glmmADMB package, built on the open-source
AD Model Builder platform, is
an R package for fitting
generalized linear mixed models (GLMMs).
Its capabilities include:
- a wide range of families (response distributions), including non-exponential families such as negative binomial (type 1 and 2), Beta, logistic, and truncated Poisson and negative binomial distributions as well as the standard exponential families (binomial, Poisson, Gamma, Gaussian).
- a wide range of link functions: log, logit, probit, complementary log-log, identity, inverse.
- Zero-inflation (currently only as a single constant term across all groups)
- Single or multiple random effects, including both nested and crossed effects
- Markov chain Monte Carlo (MCMC) summaries of uncertainty
In order to use glmmADMB effectively you should already be reasonably familiar with GLMMs, which in turn requires familiarity with (i) generalized linear models (e.g. the special cases of logistic, binomial, and Poisson regression) and (ii) 'modern' mixed models (those working via maximization of the marginal likelihood rather than by manipulating sums of squares).
Please visit the following webpages for more information about the glmmADMB package
(please note the latter is somewhat out of date,
although it may still contain useful information):
- First try
- If this fails (because you don't have the very latest version of R, or because R-forge is having a bad day), try
Arni Magnusson has uploaded glmmADMB 0.7.7 (16 July 2013) for R 3.0.x to a local repository:
If all else fails, contact the package maintainers.
Note that recent versions of
glmmADMB (>=0.7) require the
R2admb package as well; under normal circumstances this should be installed automatically when you install
glmmADMB, but if you run into trouble you should try solutions similar to those listed above.
- At present the binaries included in the
glmmADMB will not run on MacOS 10.5 (Leopard) or earlier.
If you encounter this problem, your choices are:
- Upgrade your system to a more recent version of MacOS (if possible);
glmmadmb from its TPL file on your machine. This will be a bit tricky if you are not reasonably experienced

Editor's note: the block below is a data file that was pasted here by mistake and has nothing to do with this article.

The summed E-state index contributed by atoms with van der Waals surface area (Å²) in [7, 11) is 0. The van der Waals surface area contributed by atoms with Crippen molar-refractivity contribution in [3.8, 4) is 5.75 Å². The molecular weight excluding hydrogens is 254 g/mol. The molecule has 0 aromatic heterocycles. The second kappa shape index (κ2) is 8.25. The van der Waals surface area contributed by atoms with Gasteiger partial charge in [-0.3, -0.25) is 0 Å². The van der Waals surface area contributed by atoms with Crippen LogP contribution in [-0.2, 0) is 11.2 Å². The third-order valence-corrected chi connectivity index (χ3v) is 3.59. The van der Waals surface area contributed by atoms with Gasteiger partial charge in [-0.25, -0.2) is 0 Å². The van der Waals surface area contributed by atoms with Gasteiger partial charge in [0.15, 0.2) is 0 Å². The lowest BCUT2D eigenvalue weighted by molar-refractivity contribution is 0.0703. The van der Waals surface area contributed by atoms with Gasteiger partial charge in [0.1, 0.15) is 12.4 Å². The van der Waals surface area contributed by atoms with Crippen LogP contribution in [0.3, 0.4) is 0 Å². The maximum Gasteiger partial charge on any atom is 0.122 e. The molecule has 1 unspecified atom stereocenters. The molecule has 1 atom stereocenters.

- Download the full AD Model Builder source code
from the AD Model Builder download page and follow the directions for building AD Model Builder from source; you may need to install Xcode, and you may need to ask for help at
firstname.lastname@example.org. (Googling "admb macos 10.5" will be helpful as well, although it's possible that you will need the most recent version of the ADMB source code to compile
glmmadmb.tpl properly ...)
- find the
glmmadmb.tpl file in the
glmmADMB package directories and use ADMB to compile it to a binary
- copy the resulting binary to the
bin/macos64 directory as appropriate.
- Contact the maintainers to appeal for help and find out if
there any new developments in support for MacOS versions less than 10.6.
- A similar process may work for other unsupported
operating systems such as
Solaris, but in that case it's also probably a good idea to
contact the maintainers.
- We recommend the R mixed models list at
glmmADMB questions, although if you feel that your question is more AD Model Builder-oriented than R-oriented you may also want to try the AD Model Builder user's list.
- Current (fairly minimal) documentation/example for ADMB:
this is also accessible from within R (once
glmmADMB is installed) via
- The GLMM FAQ page gives general advice about GLMMs, although its content is slightly more oriented toward the
Note on new versions
New versions of glmmADMB (>0.6.4) have the following major changes:
The new release is somewhat slower (for the time being) than older (pre-0.5.2) versions: if you
have a desperate need for a copy of an old version, you can
download a source version and follow alternative #3 from the installation instructions above.
- new formula format, similar to that of the lme4 package, where random and fixed effects are specified as part of a single formula (random can also be specified separately, as in lme)
- multiple grouping variables (random effects) are allowed
- wider range of distributions and link functions supported (e.g. binomial with N> 1)